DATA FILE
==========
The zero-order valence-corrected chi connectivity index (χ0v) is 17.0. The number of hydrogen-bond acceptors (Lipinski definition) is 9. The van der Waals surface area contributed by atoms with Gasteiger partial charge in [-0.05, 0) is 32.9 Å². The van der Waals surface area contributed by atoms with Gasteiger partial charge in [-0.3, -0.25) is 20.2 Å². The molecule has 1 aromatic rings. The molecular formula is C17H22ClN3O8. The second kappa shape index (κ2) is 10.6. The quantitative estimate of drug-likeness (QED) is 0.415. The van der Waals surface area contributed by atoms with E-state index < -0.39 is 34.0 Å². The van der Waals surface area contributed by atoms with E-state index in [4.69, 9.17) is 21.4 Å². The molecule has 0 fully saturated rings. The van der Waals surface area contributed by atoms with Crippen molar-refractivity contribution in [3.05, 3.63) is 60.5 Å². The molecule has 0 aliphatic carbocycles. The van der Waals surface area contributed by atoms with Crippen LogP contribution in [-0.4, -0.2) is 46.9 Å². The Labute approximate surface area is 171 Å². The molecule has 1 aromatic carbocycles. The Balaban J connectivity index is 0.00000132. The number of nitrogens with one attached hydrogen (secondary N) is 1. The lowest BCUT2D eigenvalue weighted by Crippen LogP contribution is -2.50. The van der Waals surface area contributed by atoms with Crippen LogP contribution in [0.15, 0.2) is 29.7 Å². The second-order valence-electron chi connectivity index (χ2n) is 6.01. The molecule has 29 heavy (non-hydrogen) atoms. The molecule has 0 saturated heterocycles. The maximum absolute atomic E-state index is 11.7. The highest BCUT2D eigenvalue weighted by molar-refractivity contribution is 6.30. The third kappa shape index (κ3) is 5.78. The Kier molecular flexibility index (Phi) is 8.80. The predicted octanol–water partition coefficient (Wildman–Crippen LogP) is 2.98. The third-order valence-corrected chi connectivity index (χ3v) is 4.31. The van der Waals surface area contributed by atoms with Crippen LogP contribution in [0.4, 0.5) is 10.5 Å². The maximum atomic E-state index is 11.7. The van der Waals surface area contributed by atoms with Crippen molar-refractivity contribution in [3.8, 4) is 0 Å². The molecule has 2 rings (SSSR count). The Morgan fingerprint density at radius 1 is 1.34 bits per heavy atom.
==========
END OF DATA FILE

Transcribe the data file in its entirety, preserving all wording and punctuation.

The zero-order valence-corrected chi connectivity index (χ0v) is 17.0. The number of hydrogen-bond acceptors (Lipinski definition) is 9. The van der Waals surface area contributed by atoms with Gasteiger partial charge in [-0.05, 0) is 32.9 Å². The van der Waals surface area contributed by atoms with Gasteiger partial charge in [-0.3, -0.25) is 20.2 Å². The molecule has 1 aromatic rings. The molecular formula is C17H22ClN3O8. The second kappa shape index (κ2) is 10.6. The quantitative estimate of drug-likeness (QED) is 0.415. The van der Waals surface area contributed by atoms with E-state index < -0.39 is 34.0 Å². The van der Waals surface area contributed by atoms with E-state index in [4.69, 9.17) is 21.4 Å². The molecule has 0 fully saturated rings. The van der Waals surface area contributed by atoms with Crippen molar-refractivity contribution in [3.05, 3.63) is 60.5 Å². The molecule has 0 aliphatic carbocycles. The van der Waals surface area contributed by atoms with Crippen LogP contribution in [-0.4, -0.2) is 46.9 Å². The Labute approximate surface area is 171 Å². The molecule has 1 aromatic carbocycles. The Balaban J connectivity index is 0.00000132. The number of nitrogens with one attached hydrogen (secondary N) is 1. The lowest BCUT2D eigenvalue weighted by Crippen LogP contribution is -2.50. The van der Waals surface area contributed by atoms with Crippen LogP contribution in [0.15, 0.2) is 29.7 Å². The second-order valence-electron chi connectivity index (χ2n) is 6.01. The molecule has 29 heavy (non-hydrogen) atoms. The molecule has 0 saturated heterocycles. The maximum absolute atomic E-state index is 11.7. The highest BCUT2D eigenvalue weighted by molar-refractivity contribution is 6.30. The third kappa shape index (κ3) is 5.78. The Kier molecular flexibility index (Phi) is 8.80. The predicted octanol–water partition coefficient (Wildman–Crippen LogP) is 2.98. The third-order valence-corrected chi connectivity index (χ3v) is 4.31. The van der Waals surface area contributed by atoms with Crippen LogP contribution in [0.4, 0.5) is 10.5 Å². The maximum atomic E-state index is 11.7. The van der Waals surface area contributed by atoms with Crippen molar-refractivity contribution in [3.8, 4) is 0 Å². The molecule has 2 rings (SSSR count). The Morgan fingerprint density at radius 1 is 1.34 bits per heavy atom.